Christine Jon’el is a young, Black woman living with an amputation who has survived cancer two times. When we first spoke with her a few months ago, her passion for calling out ableism and racism in breast cancer was clear. We are grateful that she agreed to be interviewed so we can share her insights with you!
Q: Since your breast cancer came after your childhood cancer and disability, can you tell us about your experience?
A: Okay, when I was two years old, my mom found a grapefruit sized tumor on my right calf and eventually I was diagnosed with stage III rhabdomyosarcoma. As a result, they gave my mom the option between radiation, which would have left me as a full-time wheelchair user, or amputation, which I could have gotten a prosthetic for. My mom decided she would go for an amputation. I will go on the record, that was the best choice. So, I grew up with one leg which is a very obvious physical disability. However, my mom didn’t get the necessary resources to care for a child with a disability. She ultimately did the best she could do, which unfortunately had some adverse side effects and turned into a lot of inner ableism, which I had no idea that I was getting.
I was fighting every day in school, the kids were touching me and the teachers were punishing me for being different because I really think society didn’t understand how I could have a leg missing and have this coherent brain function but still struggle in school both academically and socially. There’s this whole stereotype of people with disabilities: straight A students, everyone’s friend, and isn’t an issue [problem]. And I was the opposite. I was this loud, little Black girl running around on one leg not letting anyone push me around, who was struggling academically. Me trying to protect myself, from the outside looking in was as if I was always a problem, because I was always in the middle of everything. So I grew up very much with this narrative and I honestly didn’t even know what it was. I internalized it as genuinely I am a problem child.
But the interesting thing is, I didn’t know what ableism was until February 2021. And it’s June! And once I heard that word, I was like Ah, that’s it! I had a whole epiphany. I understood how, because of the lack of information, ableism was able to come in every form, in my household, in the hospitals, and inside of the education system. As a child, there were times we were financially struggling. If my mom would have really embraced the fact that I had a disability, there was help we probably could have gotten. Knowing that I would have been in and out of school, I could have gotten an education plan. But because I wasn’t able to say that I had a disability, I missed out on all of this and it really did a lot of damage to my upbringing.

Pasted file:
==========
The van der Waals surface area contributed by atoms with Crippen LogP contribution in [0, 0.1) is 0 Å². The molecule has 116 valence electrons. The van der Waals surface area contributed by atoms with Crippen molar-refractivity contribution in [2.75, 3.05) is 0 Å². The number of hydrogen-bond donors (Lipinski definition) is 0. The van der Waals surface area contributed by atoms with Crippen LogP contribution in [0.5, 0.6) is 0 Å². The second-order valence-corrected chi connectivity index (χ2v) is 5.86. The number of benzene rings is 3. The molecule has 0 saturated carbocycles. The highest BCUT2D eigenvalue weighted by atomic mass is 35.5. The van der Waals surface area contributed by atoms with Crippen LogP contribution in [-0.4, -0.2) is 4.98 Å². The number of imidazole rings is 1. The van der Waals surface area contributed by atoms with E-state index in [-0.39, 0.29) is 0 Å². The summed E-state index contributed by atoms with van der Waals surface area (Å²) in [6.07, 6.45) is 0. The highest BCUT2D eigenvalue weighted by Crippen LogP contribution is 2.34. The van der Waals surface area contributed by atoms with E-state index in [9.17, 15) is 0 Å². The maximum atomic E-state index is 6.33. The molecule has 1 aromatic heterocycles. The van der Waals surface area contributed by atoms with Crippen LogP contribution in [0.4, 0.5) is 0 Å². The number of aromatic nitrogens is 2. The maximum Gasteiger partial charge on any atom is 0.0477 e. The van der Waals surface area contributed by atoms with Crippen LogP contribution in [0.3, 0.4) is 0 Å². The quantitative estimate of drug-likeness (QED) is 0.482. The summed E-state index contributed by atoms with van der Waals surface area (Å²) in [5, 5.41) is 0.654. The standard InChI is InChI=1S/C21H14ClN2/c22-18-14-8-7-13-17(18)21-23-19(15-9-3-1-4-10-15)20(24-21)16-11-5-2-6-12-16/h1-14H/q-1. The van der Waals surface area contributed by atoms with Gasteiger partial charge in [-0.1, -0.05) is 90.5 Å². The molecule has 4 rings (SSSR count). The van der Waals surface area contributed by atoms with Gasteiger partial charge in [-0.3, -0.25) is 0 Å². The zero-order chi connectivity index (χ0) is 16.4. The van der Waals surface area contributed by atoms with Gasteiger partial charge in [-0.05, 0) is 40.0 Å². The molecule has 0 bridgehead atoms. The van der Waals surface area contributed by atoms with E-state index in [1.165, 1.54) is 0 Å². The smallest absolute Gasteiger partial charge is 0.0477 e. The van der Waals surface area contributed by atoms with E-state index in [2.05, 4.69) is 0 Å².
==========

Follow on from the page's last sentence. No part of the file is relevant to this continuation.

So I grew up, even well into my 20s, still with that very much internalized into the fabric of my being. Before there was anything, there was ableism.
Q: What role do you see ableism play in your breast cancer experience?
A: A lot of my stories with ableism and breast cancer revolve around when I worked at a bank. I would run into issues where I would get chemo brain or brain fog. Something would happen where I’d blank out and forget the next step. One time, I went home and left out $25,000 cash. Quarters, pennies, all of it. Another time, I remember I was talking to the manager explaining that something happened because of my memory. I think he told me something and I immediately forgot it. And I was like I’m so sorry, I didn’t mean to blank out. He was like what’s wrong with you, and I’m like: chemo brain. At this time, I was like 2 years out. He said you’re not in chemo anymore, you don’t have that. And I’m just like, have you ever had cancer? It’s a lot longer than that. Like, do you know what it is?
In my experience as a woman with a disability, a very obvious disability, people see that I want to push my body. People see Christine doesn’t have limits, so they’ll use me as a pack mule and common sense is my upper body strength isn’t as strong as it used to be. I had a double mastectomy, they took all of it. My upper body strength isn’t as strong and especially in my days of working at the bank 2-3 years out of treatment, it was very weak. And so having to carry bags and bags of money was difficult. I mean, I would have to carry up to $800,000 cash to fill 3 ATMs and if I needed help, sometimes I could get help. They were like you’re strong, you can walk around on one leg all day, you have to be strong. I was like it’s heavy! It’s by my right breast, it’s making my muscle flex, it feels heavy, can you carry it? So it’s just like, in small things, that a small help could do, they just make it like this monumental issue.